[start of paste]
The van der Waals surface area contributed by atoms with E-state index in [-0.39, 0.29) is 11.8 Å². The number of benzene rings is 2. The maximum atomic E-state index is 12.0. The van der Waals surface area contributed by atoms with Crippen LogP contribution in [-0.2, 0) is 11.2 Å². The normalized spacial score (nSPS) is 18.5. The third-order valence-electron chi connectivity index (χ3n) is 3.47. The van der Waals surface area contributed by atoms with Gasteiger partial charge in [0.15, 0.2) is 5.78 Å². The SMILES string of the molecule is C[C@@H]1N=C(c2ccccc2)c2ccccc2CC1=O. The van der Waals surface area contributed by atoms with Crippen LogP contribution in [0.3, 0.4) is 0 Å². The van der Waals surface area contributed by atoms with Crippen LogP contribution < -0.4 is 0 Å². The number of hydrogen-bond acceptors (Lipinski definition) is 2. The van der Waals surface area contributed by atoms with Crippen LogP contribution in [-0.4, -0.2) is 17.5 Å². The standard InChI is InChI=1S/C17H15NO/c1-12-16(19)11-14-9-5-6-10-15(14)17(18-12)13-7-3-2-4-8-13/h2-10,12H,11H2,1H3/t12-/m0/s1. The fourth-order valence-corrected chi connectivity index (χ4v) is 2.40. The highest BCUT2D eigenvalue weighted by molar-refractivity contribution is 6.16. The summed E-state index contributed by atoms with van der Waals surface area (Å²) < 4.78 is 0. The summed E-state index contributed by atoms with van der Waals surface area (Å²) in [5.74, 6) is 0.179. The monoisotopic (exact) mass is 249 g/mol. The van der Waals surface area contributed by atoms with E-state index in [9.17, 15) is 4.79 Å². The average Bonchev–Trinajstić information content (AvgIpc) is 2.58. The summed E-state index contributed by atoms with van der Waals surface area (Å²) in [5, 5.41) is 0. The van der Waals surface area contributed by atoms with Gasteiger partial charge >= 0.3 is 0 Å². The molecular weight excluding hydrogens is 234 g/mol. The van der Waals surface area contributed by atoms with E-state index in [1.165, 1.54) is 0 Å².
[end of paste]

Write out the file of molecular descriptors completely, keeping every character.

The van der Waals surface area contributed by atoms with E-state index in [-0.39, 0.29) is 11.8 Å². The number of benzene rings is 2. The maximum atomic E-state index is 12.0. The van der Waals surface area contributed by atoms with Crippen LogP contribution in [-0.2, 0) is 11.2 Å². The normalized spacial score (nSPS) is 18.5. The third-order valence-electron chi connectivity index (χ3n) is 3.47. The van der Waals surface area contributed by atoms with Gasteiger partial charge in [0.15, 0.2) is 5.78 Å². The SMILES string of the molecule is C[C@@H]1N=C(c2ccccc2)c2ccccc2CC1=O. The van der Waals surface area contributed by atoms with Crippen LogP contribution in [0.3, 0.4) is 0 Å². The van der Waals surface area contributed by atoms with Crippen LogP contribution < -0.4 is 0 Å². The number of hydrogen-bond acceptors (Lipinski definition) is 2. The van der Waals surface area contributed by atoms with Crippen LogP contribution in [-0.4, -0.2) is 17.5 Å². The standard InChI is InChI=1S/C17H15NO/c1-12-16(19)11-14-9-5-6-10-15(14)17(18-12)13-7-3-2-4-8-13/h2-10,12H,11H2,1H3/t12-/m0/s1. The fourth-order valence-corrected chi connectivity index (χ4v) is 2.40. The highest BCUT2D eigenvalue weighted by molar-refractivity contribution is 6.16. The summed E-state index contributed by atoms with van der Waals surface area (Å²) < 4.78 is 0. The summed E-state index contributed by atoms with van der Waals surface area (Å²) in [5.74, 6) is 0.179. The monoisotopic (exact) mass is 249 g/mol. The van der Waals surface area contributed by atoms with E-state index in [9.17, 15) is 4.79 Å². The average Bonchev–Trinajstić information content (AvgIpc) is 2.58. The summed E-state index contributed by atoms with van der Waals surface area (Å²) in [5, 5.41) is 0. The van der Waals surface area contributed by atoms with Gasteiger partial charge >= 0.3 is 0 Å². The molecular weight excluding hydrogens is 234 g/mol. The van der Waals surface area contributed by atoms with E-state index in [1.165, 1.54) is 0 Å².